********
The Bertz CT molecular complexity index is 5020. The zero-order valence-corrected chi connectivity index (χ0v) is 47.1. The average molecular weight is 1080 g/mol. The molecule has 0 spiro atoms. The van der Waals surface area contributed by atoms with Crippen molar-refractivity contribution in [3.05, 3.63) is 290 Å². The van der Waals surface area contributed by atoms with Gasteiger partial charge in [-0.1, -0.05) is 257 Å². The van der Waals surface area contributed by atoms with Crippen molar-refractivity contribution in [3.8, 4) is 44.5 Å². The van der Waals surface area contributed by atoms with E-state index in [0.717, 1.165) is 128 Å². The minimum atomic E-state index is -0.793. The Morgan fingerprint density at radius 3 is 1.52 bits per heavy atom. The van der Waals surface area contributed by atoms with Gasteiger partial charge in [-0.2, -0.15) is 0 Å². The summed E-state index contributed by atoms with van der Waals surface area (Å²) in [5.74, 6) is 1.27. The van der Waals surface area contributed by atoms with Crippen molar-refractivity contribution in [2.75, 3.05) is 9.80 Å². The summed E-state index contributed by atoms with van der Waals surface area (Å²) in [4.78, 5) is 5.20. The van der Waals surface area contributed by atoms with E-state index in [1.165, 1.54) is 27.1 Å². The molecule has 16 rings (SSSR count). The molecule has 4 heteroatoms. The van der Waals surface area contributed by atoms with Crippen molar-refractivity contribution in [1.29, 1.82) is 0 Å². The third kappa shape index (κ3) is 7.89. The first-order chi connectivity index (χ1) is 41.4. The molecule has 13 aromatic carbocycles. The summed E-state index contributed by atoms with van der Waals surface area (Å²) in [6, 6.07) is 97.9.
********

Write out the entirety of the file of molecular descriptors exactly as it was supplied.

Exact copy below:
The Bertz CT molecular complexity index is 5020. The zero-order valence-corrected chi connectivity index (χ0v) is 47.1. The average molecular weight is 1080 g/mol. The molecule has 0 spiro atoms. The van der Waals surface area contributed by atoms with Crippen molar-refractivity contribution in [3.05, 3.63) is 290 Å². The van der Waals surface area contributed by atoms with Gasteiger partial charge in [-0.1, -0.05) is 257 Å². The van der Waals surface area contributed by atoms with Crippen molar-refractivity contribution in [3.8, 4) is 44.5 Å². The van der Waals surface area contributed by atoms with E-state index in [0.717, 1.165) is 128 Å². The minimum atomic E-state index is -0.793. The Morgan fingerprint density at radius 3 is 1.52 bits per heavy atom. The van der Waals surface area contributed by atoms with Gasteiger partial charge in [-0.2, -0.15) is 0 Å². The summed E-state index contributed by atoms with van der Waals surface area (Å²) in [5.74, 6) is 1.27. The van der Waals surface area contributed by atoms with Crippen molar-refractivity contribution in [2.75, 3.05) is 9.80 Å². The summed E-state index contributed by atoms with van der Waals surface area (Å²) in [4.78, 5) is 5.20. The van der Waals surface area contributed by atoms with E-state index in [1.165, 1.54) is 27.1 Å². The molecule has 16 rings (SSSR count). The molecule has 4 heteroatoms. The van der Waals surface area contributed by atoms with Crippen molar-refractivity contribution in [1.29, 1.82) is 0 Å². The third kappa shape index (κ3) is 7.89. The first-order chi connectivity index (χ1) is 41.4. The molecule has 13 aromatic carbocycles. The summed E-state index contributed by atoms with van der Waals surface area (Å²) in [6, 6.07) is 97.9.